A man wanders aimlessly away from his town, away from the woman he loves, emotionally and socially inactive.A man wanders aimlessly away from his town, away from the woman he loves, emotionally and socially inactive.A man wanders aimlessly away from his town, away from the woman he loves, emotionally and socially inactive.
After living seven years with the mechanic Aldo and having a daughter with him, simple Irma is informed that her absent husband has just died in Sydney. She becomes upset when Aldo proposes to marry her and informs him she's leaving him. Unable to explain how much he loves her, Aldo takes their daughter Rosina and travels with her, meeting different women in different places, trying to establish a new relationship and fill the emptiness of his sentimental life. He visits his former lover Elvia; he meets and lives with widow Virginia, who owns a gas station; he lives with the prostitute Andreina. But these relationships never complete the needy Aldo. —Claudio Carvalho, Rio de Janeiro, Brazil
Searching for something that isn't there.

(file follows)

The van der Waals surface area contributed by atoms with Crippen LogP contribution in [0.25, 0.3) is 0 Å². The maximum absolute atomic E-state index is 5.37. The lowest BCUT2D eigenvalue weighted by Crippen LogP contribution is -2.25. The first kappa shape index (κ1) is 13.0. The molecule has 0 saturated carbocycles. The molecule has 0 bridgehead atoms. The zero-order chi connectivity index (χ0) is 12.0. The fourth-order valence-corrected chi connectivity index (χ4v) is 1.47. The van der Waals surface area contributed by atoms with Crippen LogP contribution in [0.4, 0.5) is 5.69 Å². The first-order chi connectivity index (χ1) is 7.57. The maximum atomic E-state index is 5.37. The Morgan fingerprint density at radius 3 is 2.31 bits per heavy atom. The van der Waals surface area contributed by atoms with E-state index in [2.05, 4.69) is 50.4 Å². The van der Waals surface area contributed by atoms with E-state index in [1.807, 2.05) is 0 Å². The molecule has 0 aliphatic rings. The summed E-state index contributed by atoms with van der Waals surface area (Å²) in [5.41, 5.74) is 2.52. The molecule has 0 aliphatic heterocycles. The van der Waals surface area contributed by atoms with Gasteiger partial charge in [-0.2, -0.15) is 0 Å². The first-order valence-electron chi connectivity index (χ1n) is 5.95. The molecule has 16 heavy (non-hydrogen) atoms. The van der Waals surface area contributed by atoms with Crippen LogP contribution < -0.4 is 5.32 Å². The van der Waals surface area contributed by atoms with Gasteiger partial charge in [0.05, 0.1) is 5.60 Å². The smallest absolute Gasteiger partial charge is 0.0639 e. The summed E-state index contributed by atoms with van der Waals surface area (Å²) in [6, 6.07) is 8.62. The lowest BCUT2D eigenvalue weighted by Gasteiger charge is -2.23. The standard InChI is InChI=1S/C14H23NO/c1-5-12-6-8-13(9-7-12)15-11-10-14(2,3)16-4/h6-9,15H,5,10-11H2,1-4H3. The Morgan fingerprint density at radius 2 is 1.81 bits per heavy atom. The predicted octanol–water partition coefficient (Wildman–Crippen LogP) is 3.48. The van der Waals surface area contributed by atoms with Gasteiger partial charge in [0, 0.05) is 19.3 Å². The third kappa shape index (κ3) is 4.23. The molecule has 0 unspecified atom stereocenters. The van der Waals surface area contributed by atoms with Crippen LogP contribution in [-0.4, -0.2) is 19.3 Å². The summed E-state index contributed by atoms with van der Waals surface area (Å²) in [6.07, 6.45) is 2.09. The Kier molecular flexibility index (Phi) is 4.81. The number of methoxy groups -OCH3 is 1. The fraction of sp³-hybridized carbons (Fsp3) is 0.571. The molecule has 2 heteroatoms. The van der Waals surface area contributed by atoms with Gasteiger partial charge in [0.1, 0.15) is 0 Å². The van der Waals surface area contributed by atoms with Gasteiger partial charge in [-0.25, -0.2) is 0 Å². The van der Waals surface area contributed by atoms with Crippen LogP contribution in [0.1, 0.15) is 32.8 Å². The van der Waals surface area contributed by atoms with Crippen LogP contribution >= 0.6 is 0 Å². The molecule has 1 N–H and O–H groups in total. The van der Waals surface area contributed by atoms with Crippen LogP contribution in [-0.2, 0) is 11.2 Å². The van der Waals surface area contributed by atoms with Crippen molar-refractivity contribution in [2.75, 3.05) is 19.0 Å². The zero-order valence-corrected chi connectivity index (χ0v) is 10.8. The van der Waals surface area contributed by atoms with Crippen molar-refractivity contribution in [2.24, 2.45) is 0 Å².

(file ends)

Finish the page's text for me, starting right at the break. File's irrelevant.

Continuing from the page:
Films like Il Grido are nearly impossible to qualify or calculate on any real scale simply because they do not adhere to conventional rules of filmmaking. Michelangelo Antonioni's existential journey is very episodic in nature as we watch a self-contained man travel away from his lover in search of more fulfilling relationships after she turns down his marriage proposal. What follows may or may not make an emotional impact on the viewer as it is very languid pacing and tediously told. Antonioni fills the screen with endless long shots and long takes of the most desolate, empty and vast areas possible, especially for a country known to be so vibrant and fruitful as Italy. This seems to represent the protagonist's soul, his yearning for some sort of satisfaction that he cannot seem to grab a hold of. Despite the downtrodden mood of the film, it is a captivating journey, exploring the depths and lengths to which humans seek pleasure in any form. Of course, this assumes that pleasure is the right word.
- Jul 25, 2011
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